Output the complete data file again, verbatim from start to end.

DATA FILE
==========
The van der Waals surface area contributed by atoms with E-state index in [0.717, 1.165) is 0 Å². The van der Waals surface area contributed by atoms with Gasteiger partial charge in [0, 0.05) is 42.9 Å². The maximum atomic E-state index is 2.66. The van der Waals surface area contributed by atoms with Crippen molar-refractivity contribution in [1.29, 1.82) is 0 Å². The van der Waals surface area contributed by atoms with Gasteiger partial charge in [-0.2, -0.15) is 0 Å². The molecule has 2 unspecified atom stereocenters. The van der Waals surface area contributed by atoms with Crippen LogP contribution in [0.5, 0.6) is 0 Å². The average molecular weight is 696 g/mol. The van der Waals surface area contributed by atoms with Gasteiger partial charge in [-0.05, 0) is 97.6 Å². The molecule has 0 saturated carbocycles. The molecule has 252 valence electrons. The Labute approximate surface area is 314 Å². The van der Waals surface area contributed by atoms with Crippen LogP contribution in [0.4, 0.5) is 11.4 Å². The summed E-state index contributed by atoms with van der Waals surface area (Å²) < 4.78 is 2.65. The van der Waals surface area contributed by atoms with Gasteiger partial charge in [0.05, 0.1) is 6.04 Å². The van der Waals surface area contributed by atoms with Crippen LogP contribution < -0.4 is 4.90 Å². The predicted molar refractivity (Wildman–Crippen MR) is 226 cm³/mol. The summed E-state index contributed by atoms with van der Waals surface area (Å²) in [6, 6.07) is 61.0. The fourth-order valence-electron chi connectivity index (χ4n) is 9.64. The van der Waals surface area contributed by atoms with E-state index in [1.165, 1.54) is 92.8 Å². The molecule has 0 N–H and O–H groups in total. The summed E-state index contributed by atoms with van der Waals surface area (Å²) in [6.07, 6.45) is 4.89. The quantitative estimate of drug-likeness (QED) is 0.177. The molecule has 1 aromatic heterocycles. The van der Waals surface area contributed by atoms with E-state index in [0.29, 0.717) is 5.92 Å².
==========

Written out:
The van der Waals surface area contributed by atoms with E-state index in [0.717, 1.165) is 0 Å². The van der Waals surface area contributed by atoms with Gasteiger partial charge in [0, 0.05) is 42.9 Å². The maximum atomic E-state index is 2.66. The van der Waals surface area contributed by atoms with Crippen molar-refractivity contribution in [1.29, 1.82) is 0 Å². The van der Waals surface area contributed by atoms with Gasteiger partial charge in [-0.2, -0.15) is 0 Å². The molecule has 2 unspecified atom stereocenters. The van der Waals surface area contributed by atoms with Crippen LogP contribution in [0.5, 0.6) is 0 Å². The average molecular weight is 696 g/mol. The van der Waals surface area contributed by atoms with Gasteiger partial charge in [-0.05, 0) is 97.6 Å². The molecule has 0 saturated carbocycles. The molecule has 252 valence electrons. The Labute approximate surface area is 314 Å². The van der Waals surface area contributed by atoms with Crippen LogP contribution in [0.4, 0.5) is 11.4 Å². The summed E-state index contributed by atoms with van der Waals surface area (Å²) < 4.78 is 2.65. The van der Waals surface area contributed by atoms with Gasteiger partial charge in [0.05, 0.1) is 6.04 Å². The van der Waals surface area contributed by atoms with Crippen LogP contribution < -0.4 is 4.90 Å². The predicted molar refractivity (Wildman–Crippen MR) is 226 cm³/mol. The summed E-state index contributed by atoms with van der Waals surface area (Å²) in [6, 6.07) is 61.0. The fourth-order valence-electron chi connectivity index (χ4n) is 9.64. The van der Waals surface area contributed by atoms with E-state index in [1.165, 1.54) is 92.8 Å². The molecule has 0 N–H and O–H groups in total. The summed E-state index contributed by atoms with van der Waals surface area (Å²) in [6.07, 6.45) is 4.89. The quantitative estimate of drug-likeness (QED) is 0.177. The molecule has 1 aromatic heterocycles. The van der Waals surface area contributed by atoms with E-state index in [0.29, 0.717) is 5.92 Å².